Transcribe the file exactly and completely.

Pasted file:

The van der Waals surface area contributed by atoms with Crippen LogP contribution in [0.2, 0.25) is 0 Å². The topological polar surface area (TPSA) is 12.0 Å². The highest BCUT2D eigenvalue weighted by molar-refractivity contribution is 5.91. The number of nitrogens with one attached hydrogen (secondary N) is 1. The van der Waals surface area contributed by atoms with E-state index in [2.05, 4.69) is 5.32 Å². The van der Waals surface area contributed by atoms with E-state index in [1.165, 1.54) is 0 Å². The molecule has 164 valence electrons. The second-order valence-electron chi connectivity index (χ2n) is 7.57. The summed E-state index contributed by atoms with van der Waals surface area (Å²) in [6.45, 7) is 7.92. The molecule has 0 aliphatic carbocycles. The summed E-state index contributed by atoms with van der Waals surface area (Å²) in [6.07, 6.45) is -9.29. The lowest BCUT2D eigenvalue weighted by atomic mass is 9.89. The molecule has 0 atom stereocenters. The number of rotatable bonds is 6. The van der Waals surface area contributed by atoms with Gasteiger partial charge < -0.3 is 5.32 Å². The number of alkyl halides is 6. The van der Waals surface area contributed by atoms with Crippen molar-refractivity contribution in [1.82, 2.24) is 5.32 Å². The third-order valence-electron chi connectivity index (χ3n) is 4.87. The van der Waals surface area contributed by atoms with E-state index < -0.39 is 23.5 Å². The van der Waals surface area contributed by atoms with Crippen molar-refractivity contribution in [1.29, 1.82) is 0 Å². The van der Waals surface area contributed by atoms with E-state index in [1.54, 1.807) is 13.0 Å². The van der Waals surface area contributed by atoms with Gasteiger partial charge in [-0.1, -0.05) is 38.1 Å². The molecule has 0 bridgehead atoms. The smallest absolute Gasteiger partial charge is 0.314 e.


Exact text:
The van der Waals surface area contributed by atoms with Crippen LogP contribution in [0.2, 0.25) is 0 Å². The topological polar surface area (TPSA) is 12.0 Å². The highest BCUT2D eigenvalue weighted by molar-refractivity contribution is 5.91. The number of nitrogens with one attached hydrogen (secondary N) is 1. The van der Waals surface area contributed by atoms with E-state index in [2.05, 4.69) is 5.32 Å². The van der Waals surface area contributed by atoms with E-state index in [1.165, 1.54) is 0 Å². The molecule has 164 valence electrons. The second-order valence-electron chi connectivity index (χ2n) is 7.57. The summed E-state index contributed by atoms with van der Waals surface area (Å²) in [6.45, 7) is 7.92. The molecule has 0 aliphatic carbocycles. The summed E-state index contributed by atoms with van der Waals surface area (Å²) in [6.07, 6.45) is -9.29. The lowest BCUT2D eigenvalue weighted by atomic mass is 9.89. The molecule has 0 atom stereocenters. The number of rotatable bonds is 6. The van der Waals surface area contributed by atoms with Gasteiger partial charge < -0.3 is 5.32 Å². The number of alkyl halides is 6. The van der Waals surface area contributed by atoms with Crippen molar-refractivity contribution in [1.82, 2.24) is 5.32 Å². The third-order valence-electron chi connectivity index (χ3n) is 4.87. The van der Waals surface area contributed by atoms with E-state index < -0.39 is 23.5 Å². The van der Waals surface area contributed by atoms with Crippen molar-refractivity contribution in [1.29, 1.82) is 0 Å². The van der Waals surface area contributed by atoms with E-state index in [1.54, 1.807) is 13.0 Å². The van der Waals surface area contributed by atoms with Gasteiger partial charge in [-0.1, -0.05) is 38.1 Å². The molecule has 0 bridgehead atoms. The smallest absolute Gasteiger partial charge is 0.314 e.